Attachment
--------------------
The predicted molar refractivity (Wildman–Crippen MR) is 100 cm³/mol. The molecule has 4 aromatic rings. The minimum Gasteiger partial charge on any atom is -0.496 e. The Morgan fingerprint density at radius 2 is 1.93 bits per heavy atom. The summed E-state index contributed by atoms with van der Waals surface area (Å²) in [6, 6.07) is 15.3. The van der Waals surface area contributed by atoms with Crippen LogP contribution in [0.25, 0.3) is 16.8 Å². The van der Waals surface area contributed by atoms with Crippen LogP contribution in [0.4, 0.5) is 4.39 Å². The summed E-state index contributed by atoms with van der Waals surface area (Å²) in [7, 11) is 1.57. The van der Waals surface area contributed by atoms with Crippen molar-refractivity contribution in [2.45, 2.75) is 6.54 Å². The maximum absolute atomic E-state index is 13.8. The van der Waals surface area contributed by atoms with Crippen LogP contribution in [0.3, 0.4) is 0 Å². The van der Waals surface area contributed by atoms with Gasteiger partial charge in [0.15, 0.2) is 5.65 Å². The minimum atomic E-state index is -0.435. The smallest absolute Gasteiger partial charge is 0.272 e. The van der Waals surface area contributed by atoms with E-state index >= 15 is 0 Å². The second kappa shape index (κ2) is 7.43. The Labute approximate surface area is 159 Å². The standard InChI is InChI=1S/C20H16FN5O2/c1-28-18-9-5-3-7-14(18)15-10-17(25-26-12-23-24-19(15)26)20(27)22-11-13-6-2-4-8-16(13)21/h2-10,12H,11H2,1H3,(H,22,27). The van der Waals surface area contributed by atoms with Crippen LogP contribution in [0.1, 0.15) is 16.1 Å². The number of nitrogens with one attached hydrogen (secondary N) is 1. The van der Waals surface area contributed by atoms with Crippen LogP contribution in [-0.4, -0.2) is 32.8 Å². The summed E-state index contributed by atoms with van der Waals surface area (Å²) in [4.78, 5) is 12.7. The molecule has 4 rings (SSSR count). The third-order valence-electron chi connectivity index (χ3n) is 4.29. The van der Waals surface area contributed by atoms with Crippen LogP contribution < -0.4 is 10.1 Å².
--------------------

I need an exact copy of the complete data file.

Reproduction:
The predicted molar refractivity (Wildman–Crippen MR) is 100 cm³/mol. The molecule has 4 aromatic rings. The minimum Gasteiger partial charge on any atom is -0.496 e. The Morgan fingerprint density at radius 2 is 1.93 bits per heavy atom. The summed E-state index contributed by atoms with van der Waals surface area (Å²) in [6, 6.07) is 15.3. The van der Waals surface area contributed by atoms with Crippen LogP contribution in [0.25, 0.3) is 16.8 Å². The van der Waals surface area contributed by atoms with Crippen LogP contribution in [0.4, 0.5) is 4.39 Å². The summed E-state index contributed by atoms with van der Waals surface area (Å²) in [7, 11) is 1.57. The van der Waals surface area contributed by atoms with Crippen molar-refractivity contribution in [2.45, 2.75) is 6.54 Å². The maximum absolute atomic E-state index is 13.8. The van der Waals surface area contributed by atoms with Crippen LogP contribution in [0.3, 0.4) is 0 Å². The van der Waals surface area contributed by atoms with Gasteiger partial charge in [0.15, 0.2) is 5.65 Å². The minimum atomic E-state index is -0.435. The smallest absolute Gasteiger partial charge is 0.272 e. The van der Waals surface area contributed by atoms with E-state index >= 15 is 0 Å². The second kappa shape index (κ2) is 7.43. The Labute approximate surface area is 159 Å². The standard InChI is InChI=1S/C20H16FN5O2/c1-28-18-9-5-3-7-14(18)15-10-17(25-26-12-23-24-19(15)26)20(27)22-11-13-6-2-4-8-16(13)21/h2-10,12H,11H2,1H3,(H,22,27). The van der Waals surface area contributed by atoms with Crippen LogP contribution in [0.1, 0.15) is 16.1 Å². The number of nitrogens with one attached hydrogen (secondary N) is 1. The van der Waals surface area contributed by atoms with Crippen LogP contribution in [-0.4, -0.2) is 32.8 Å². The summed E-state index contributed by atoms with van der Waals surface area (Å²) in [4.78, 5) is 12.7. The molecule has 4 rings (SSSR count). The third-order valence-electron chi connectivity index (χ3n) is 4.29. The van der Waals surface area contributed by atoms with Crippen LogP contribution < -0.4 is 10.1 Å².